What’s Your Expiration Date?
The other day, I randomly decided to read some Dilbert cartoons. As I was browsing, I came upon this one, and I was impressed with the terse, yet honest, message. When we choose a career field, we are obviously presented with many options, but one of those is our expiration date.
Some people choose to drive cheap, low-maintenance vehicles, and others choose to drive luxury, higher-maintenance vehicles (I’m not trying to draw absolutes). There are a number of reasons for the variations in choice, but people make similar decisions in career fields.
The Self-Inflicted Expiration Date
There are careers out there where your knowledge only gets better with time and experience, and there are careers out there where your “experience” will actually mean “old and outdated.” Careers where your “knowledge” becomes outdated require that you either stagnate, and fall behind, or go back to school to “re-tool.”
When choosing careers, people will often not notice these truths, and end up very frustrated a few years later that they are being passed up by “young guns” with “new knowledge.”
Knowledge with Long-Expiration Dates
If you are seeking a career where you won’t have to constantly be re-educated, then you want to find something where your knowledge won’t expire quickly. Careers where your knowledge gets better with experience will tend to be in the areas of trades, history, analysis, and many other fields.
Basically, if your body must be able to do something with a certain level of precision, or what you do is built off of a very large, and older body of fundamental knowledge, then you should be OK.
Knowledge with Short-Expiration Dates
I can’t think of many reasons why someone would want their knowledge to expire quickly. Most people will go into these kinds of areas because it is their passion, the compensation may be great, or they may not have thought about it.
Most people like to get their education done, then work their job, but short-expiration knowledge definitely doesn’t provide that. Careers in this area will often be at the forefront of something.
Usually, it will be technology. If you’re at the forefront of technology, then you’re going to learn a lot of things that will either fail because it was never widely accepted, or something better came out.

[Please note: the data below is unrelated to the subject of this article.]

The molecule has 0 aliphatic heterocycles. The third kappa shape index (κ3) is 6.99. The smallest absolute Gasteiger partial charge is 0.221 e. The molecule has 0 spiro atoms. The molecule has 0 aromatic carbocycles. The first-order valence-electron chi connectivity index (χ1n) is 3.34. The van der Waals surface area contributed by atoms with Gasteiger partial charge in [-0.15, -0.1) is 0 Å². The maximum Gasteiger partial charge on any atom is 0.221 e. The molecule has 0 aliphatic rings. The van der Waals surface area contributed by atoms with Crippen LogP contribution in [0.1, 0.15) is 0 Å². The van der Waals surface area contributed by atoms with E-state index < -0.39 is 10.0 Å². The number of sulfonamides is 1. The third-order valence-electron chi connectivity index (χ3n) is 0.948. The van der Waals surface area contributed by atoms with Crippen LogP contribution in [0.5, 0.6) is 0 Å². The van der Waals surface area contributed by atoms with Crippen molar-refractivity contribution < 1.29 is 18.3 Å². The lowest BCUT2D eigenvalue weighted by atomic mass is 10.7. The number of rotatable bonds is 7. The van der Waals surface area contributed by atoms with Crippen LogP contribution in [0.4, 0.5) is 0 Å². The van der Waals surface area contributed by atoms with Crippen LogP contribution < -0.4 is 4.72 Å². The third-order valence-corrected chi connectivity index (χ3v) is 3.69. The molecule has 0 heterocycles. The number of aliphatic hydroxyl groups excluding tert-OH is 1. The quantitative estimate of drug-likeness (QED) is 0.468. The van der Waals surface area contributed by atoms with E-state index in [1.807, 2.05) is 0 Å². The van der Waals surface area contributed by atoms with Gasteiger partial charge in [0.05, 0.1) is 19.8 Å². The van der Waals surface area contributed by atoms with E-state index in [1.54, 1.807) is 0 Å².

Remember GW-Basic, or the many other programming languages that have gone the way of the Dodo bird? What about tech support agents with an expertise in Windows 3.1? More recently, I’m sure the people who made HD-DVD were positive that they had the best product, but it never gained wide enough acceptance. Eventually, BluRay took over.
Don’t Draw Absolutes
What I want to avoid is implying that careers in technology are all dead ends, and that jobs in trades are the best things ever. There are always caveats. The idea you should take away is that if you don’t like education, and re-educating, then a career that requires it could very well become a dead-end career for you.
There are many well-off programmers and web designers that have made a great living off of new technology, even if they need to constantly re-educate. Conversely, I’ve never needed to go to a wagon wheel maker. But, if you trained to be a web developer in 1994 and never re-educated, then you are now a person with a basic (at best) knowledge of HTML. Essentially, web design turned into a dead-end career for you, even though it isn’t a dead-end career itself!
Ultimately, what I want is for you to consider your knowledge’s expiration date when you are looking at a career path, but it should only be considered as one of the variables.
Will constantly re-educating aggravate you or stimulate you? Would you rather have a career where you can constantly grind away and become better and better with each hour you put in, or would that seem mind-numbingly tedious?
Only you can decide what you want, but here is one tip: don’t become a GW-Basic programmer.